Writer: Trey Parker
Director: Trey Parker
Network: Comedy Central, airs Wednesday nights
Original Telecast: May 11, 2011
I’m all for SOUTH PARK when it likes to mix things up and spotlight secondary characters. However, when it’s done as poorly as “Royal Pudding,” it makes you wonder what creators Trey Parker and Matt Stone were thinking.
With last week’s “Funnybot” being a bit of a mess, “Royal Pudding” fully commits to being an outright disaster by essentially being a one-note SATURDAY NIGHT LIVE skit that drags on for thirty minutes.
The potential for humor is here – essentially a spoof of England’s Royal Wedding, but transplanting the hype and television coverage to Canada where everyone says “aboot” and the cars have square wheels.
Ike, Kyle’s adopted step-brother, happens to be Canadian and is obsessed with the Canadian Royal Wedding that has such rituals as dipping the groom’s hands in butterscotch pudding (with the bride wiping it off) and throwing Cap’n Crunch cereal instead of confetti.
Some of the bits of the television newscast of the wedding is actually quite funny, with a handful of clever zingers. However, mid-ceremony, the princess is frozen in a block of ice and taken away by some mythical creature. This requires all Canadians to open up their Box of Faith and head to Canada where they will fight to save their princess.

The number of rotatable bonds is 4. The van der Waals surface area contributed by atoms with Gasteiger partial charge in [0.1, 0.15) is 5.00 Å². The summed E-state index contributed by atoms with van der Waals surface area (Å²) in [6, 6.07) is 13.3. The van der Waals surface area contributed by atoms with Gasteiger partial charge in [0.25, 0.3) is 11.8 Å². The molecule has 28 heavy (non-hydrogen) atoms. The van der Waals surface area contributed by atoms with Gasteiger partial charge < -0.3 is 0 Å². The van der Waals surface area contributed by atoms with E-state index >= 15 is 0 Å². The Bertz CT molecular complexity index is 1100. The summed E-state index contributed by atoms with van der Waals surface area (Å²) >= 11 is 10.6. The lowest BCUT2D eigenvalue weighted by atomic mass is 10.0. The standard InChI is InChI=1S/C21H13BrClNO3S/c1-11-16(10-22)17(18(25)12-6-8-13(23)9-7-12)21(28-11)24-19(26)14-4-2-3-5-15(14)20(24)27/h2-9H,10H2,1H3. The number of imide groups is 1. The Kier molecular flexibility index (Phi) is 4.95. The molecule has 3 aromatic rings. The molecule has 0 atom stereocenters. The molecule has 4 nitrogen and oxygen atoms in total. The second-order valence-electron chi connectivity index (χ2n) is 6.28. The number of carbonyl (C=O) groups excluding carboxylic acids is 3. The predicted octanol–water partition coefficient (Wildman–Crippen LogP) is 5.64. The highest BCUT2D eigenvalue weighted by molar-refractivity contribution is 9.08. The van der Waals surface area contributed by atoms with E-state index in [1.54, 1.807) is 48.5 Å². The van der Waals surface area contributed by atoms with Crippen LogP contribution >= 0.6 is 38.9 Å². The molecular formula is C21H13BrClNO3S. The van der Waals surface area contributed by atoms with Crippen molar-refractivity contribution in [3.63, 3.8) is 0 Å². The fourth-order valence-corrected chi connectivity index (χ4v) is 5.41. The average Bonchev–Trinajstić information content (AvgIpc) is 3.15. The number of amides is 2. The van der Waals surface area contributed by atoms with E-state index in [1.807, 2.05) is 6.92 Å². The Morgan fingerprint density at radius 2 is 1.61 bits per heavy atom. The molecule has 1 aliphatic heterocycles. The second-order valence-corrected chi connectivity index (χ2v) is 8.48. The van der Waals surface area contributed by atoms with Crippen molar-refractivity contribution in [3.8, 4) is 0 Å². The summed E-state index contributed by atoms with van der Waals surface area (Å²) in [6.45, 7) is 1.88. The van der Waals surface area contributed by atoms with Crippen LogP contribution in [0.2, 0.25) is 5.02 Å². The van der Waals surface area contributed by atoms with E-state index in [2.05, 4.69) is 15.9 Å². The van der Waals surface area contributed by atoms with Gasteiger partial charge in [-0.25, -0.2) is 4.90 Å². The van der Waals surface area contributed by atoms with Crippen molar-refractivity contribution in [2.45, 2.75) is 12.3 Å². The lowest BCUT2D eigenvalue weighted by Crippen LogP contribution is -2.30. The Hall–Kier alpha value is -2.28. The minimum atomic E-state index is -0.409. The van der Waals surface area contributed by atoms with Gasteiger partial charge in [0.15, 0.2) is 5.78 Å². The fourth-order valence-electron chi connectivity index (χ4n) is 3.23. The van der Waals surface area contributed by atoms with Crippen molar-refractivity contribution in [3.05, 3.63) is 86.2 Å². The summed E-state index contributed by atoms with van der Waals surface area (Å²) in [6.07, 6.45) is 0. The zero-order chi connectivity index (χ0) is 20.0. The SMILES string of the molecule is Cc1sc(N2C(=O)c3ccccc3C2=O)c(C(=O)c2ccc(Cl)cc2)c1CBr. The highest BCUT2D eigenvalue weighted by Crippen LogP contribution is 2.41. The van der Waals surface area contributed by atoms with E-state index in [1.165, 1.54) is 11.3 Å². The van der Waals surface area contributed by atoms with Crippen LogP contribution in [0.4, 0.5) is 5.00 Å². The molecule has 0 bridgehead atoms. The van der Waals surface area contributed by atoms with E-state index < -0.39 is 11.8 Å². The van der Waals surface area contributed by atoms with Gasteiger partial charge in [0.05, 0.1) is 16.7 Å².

Ike joins the fight and goes on an adventure that leads to a pretty weak pay-off.
Back at SOUTH PARK, Mr. Mackey is concerned that his play on tooth decay isn’t going very smoothly, especially with Ike AWOL. This turns into a crazy, profanity spewing director in hopes of getting things perfect.
The biggest laugh of the entire episode comes during at the end between the prince and princess during the last part of their wedding ceremony. It’s so morbid, outlandish and over-the-top, it proves to be a welcome respite from the episode’s otherwise strange and unfunny road trip Ike takes.
It always pains me when SOUTH PARK episodes don’t live up to their potential, and unfortunately “Royal Pudding” takes all of Parker and Stone’s one-note Canadian gags and tries milking them again for the 1000th time. It was funny the first time, now, it’s very stale.
“Royal Pudding” is a small gag in search of an actual story that never quite comes together, but I’d rather have Parker and Stone try and fail with their 15-year old Comedy Central series, than playing it safe any old day.
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